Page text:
UPDATE 1-China soybean imports set new April record; iron ore rises

* Soybean imports jump 33 pct y-o-y, set new monthly record

* Iron ore imports climb 4.6 pct from year ago

BEIJING, May 8 (Reuters) - Chinese soybean imports surged 33 percent higher in April from a year ago, setting a monthly record, amid strong demand for soymeal and soyoil. Iron ore imports also climbed last month on a recovery in steel production in the second quarter.

China imported 7.07 million tonnes of soybeans in April, up 15.9 percent compared to the previous month, preliminary figures issued by the General Administration of Customs showed on Sunday. This is a record for April imports.

March imports were also a monthly record and soybean imports have surged in 2016 on rising demand for soymeal for hog farms in China. For the first four months of the year, imports have climbed 11.4 percent from a year ago to 23.33 million tonnes.

Improving margins for steel production starting this quarter pushed iron ore imports higher, with deliveries rising 4.6 percent from a year ago to 83.92 million tonnes in April, a monthly record, customs said. However, that was down 2.2 percent from March imports.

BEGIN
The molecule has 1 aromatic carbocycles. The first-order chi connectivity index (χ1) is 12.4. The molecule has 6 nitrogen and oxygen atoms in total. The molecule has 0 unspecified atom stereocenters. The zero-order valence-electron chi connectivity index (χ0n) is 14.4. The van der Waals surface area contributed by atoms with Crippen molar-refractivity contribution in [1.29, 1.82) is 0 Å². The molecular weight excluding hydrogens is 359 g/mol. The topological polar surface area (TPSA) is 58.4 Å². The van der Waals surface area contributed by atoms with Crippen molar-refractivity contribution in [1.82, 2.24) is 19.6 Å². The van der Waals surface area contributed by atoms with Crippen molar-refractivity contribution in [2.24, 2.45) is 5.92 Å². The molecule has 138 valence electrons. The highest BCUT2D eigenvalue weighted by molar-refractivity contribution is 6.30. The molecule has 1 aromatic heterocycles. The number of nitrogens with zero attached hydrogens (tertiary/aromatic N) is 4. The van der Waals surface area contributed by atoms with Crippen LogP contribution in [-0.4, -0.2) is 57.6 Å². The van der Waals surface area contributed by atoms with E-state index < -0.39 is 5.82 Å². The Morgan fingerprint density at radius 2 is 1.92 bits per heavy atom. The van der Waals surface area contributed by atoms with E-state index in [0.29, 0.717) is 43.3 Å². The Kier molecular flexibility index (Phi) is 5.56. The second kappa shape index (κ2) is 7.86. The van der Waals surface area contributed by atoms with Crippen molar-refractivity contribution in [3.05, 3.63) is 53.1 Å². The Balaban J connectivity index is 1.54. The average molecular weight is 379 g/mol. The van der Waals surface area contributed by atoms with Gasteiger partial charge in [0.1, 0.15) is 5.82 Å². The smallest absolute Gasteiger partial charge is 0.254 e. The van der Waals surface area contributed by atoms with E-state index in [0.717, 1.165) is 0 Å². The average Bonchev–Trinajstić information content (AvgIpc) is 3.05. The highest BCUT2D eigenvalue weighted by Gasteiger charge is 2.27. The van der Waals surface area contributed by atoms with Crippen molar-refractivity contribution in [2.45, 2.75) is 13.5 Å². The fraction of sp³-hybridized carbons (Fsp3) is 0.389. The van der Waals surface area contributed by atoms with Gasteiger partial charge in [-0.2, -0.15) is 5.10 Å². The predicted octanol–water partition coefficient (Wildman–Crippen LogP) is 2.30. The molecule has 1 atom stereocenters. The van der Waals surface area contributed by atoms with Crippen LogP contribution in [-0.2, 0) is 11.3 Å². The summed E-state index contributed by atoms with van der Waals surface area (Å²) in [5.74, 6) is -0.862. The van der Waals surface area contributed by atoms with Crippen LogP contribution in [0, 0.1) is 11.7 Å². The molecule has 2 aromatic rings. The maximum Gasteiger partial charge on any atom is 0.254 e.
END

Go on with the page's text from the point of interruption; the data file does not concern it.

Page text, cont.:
Iron ore shipments from Port Hedland in Australia, China’s biggest supplier, slipped 0.9 percent on the month to 32.6 million tonnes in April, official data showed.

Chinese coal imports slipped last month, dropping 5.8 percent from a year ago to 18.8 million tonnes. Expectations had been for an increase as power plants sought to replenish stockpiles with cheaper foreign supplies ahead of the summer peak power consumption period.

The total volume over the first four months reached 67.25 million tonnes, down 2.5 percent compared to the same period of 2015. Imports over the whole of 2015 dropped 30 percent.

Copper ore and concentrates imports stood at 1.26 million tonnes, down 8 percent on the month, though they were up 21 percent from a year ago, the customs data showed.

For a summary of China’s commodities trade, see (Reporting by David Stanway; Editing by Christian Schmollinger and Paul Tait)